I've got a new book out full of solutions. It's the only forex book I know of that's written for those seeking safer, simpler ways to do that than generally found in forex or international investing guides.

    So consider the book, The Sensible Guide To Forex: Safer, Smarter Ways To Survive and Prosper From The Start (Wiley & Sons, 2012).

    DISCLOSURE /DISCLAIMER: THE ABOVE IS FOR INFORMATIONAL PURPOSES ONLY, RESPONSIBILITY FOR ALL TRADING OR INVESTING DECISIONS LIES SOLELY WITH THE READER.

    Disclosure: I have no positions in any stocks mentioned, and no plans to initiate any positions within the next 72 hours.

    Oct 13 10:19 PM | Link | Comment!
  • COMING WEEK'S 4 TOP MARKET MOVERS, FRIDAY’S BIG LESSONS

    A key reminder from Friday for the coming week

    Here's a quick rundown of the likely market movers for the coming week, and a very important lesson from Friday's price action.

    1. Delayed Reaction To Us Jobs Report

    While its understood that Asian markets won't have have a chance to react to the US jobs reports until Monday, at times the weekend produces a new take on the Friday reports in Europe and the US too.

    Given the potential influence on the US elections, expect to hear ongoing debate on whether the better than expected unemployment rate was a real or temporary improvement.

    Preliminary evidence suggests much of the improvement was the result of a bump in temporary and part-time jobs rather than in 'real' jobs that provide both steadier incomes and benefits.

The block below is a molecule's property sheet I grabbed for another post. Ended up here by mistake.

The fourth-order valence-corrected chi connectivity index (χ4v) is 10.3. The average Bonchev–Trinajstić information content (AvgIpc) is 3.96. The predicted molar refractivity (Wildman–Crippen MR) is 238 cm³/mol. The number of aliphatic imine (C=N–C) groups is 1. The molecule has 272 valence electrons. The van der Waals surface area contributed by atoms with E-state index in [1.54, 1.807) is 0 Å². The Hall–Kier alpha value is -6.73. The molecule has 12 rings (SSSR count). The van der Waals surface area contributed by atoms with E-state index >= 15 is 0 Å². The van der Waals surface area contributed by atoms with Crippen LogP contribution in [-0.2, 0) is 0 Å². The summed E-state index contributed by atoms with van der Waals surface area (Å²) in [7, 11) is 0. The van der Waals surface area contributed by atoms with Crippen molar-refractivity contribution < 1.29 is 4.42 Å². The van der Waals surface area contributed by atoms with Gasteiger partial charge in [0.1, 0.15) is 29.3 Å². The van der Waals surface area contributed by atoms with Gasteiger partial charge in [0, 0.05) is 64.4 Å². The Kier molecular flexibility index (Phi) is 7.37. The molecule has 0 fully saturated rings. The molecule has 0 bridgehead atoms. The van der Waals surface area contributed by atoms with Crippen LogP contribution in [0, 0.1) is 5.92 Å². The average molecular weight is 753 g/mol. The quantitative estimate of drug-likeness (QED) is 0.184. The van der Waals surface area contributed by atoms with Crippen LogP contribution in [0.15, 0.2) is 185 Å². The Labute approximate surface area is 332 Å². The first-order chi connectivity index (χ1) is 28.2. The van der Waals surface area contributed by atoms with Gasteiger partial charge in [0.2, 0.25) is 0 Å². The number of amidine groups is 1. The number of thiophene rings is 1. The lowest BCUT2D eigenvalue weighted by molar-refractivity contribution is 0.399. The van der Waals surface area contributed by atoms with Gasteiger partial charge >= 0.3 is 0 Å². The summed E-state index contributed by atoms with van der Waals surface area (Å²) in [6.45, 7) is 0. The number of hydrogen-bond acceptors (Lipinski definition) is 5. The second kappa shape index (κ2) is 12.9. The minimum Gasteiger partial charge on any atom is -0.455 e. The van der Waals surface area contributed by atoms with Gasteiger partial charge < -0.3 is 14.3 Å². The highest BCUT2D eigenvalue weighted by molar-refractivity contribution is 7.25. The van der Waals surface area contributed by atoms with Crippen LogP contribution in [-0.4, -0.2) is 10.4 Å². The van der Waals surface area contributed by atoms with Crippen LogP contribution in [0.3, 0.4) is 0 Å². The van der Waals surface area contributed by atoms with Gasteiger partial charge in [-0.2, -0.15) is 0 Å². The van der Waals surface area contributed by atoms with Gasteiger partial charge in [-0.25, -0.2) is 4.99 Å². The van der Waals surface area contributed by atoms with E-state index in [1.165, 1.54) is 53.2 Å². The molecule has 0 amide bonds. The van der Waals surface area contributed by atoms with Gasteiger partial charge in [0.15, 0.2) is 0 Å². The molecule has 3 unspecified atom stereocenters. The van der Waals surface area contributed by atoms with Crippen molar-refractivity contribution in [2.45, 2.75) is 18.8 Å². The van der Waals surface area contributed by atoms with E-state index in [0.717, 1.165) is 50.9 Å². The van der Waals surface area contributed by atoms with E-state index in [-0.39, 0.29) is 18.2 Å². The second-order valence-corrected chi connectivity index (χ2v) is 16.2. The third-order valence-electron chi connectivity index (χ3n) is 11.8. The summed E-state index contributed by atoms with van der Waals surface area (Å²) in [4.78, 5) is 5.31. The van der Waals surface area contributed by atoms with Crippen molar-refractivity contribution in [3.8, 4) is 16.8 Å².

On the other hand, pro-Obama commentators have noted that the pickup in car sales in September implies that the improvement in jobs is real. I've a few problems with that idea.

    1. The past month's improvement was not huge, and remains within the upper range of monthly results for 2012, as shown below.

    (click to enlarge)

    02 oct 06 2219

    Perhaps the most compelling evidence against this month's figures indicating a material turnaround in employment comes from those who should know best, the US Federal Reserve. It's dramatic, unlimited new QE 3 suggests that the central bank remains pessimistic about the US employment situation.

    It's worth noting that while a good jobs report typically is enough to spark a rally, US markets closed essentially flat, because the optimism was negated by a WSJ report that "European Central Bank executive board member, Joerg Asmussen, said it isn't certain that Greece would receive an aid payment in November."

    This leads us to our next likely market mover to watch next week.

    2. Speculation On Spain, Greece

    One the one hand there are plenty of reasons to be concerned about near term volatility from EU crisis issues.

    -Spain is unlikely to submit to EU conditions until a crisis forces the issue. It had hoped that its recent budget proposal would satisfy the EU and prevent it from demanding more austerity. However the budget appears to be based on growth assumptions that are far too optimistic and have undermined the budget's credibility with the EU.

    -Greece simply isn't holding to its agreements and wants cash anyway. It claims it will be insolvent by November (and could drag the EU and beyond down with it) if the EU doesn't pay up.

    On the other hand, Per a recent Reuters report, Washington wants quiet in the EU until after the November 6th elections, and EU forbearance with Greek fiscal misbehavior thus far suggests that Obama will probably get it.

    However as we note above, that doesn't mean we can rule out EU drama as a market driver, even if we're likely to avoid a crisis in the coming month. As we saw Friday, it took nothing more than a comment from a senior EU official to reverse what would have been a rally in US markets Friday.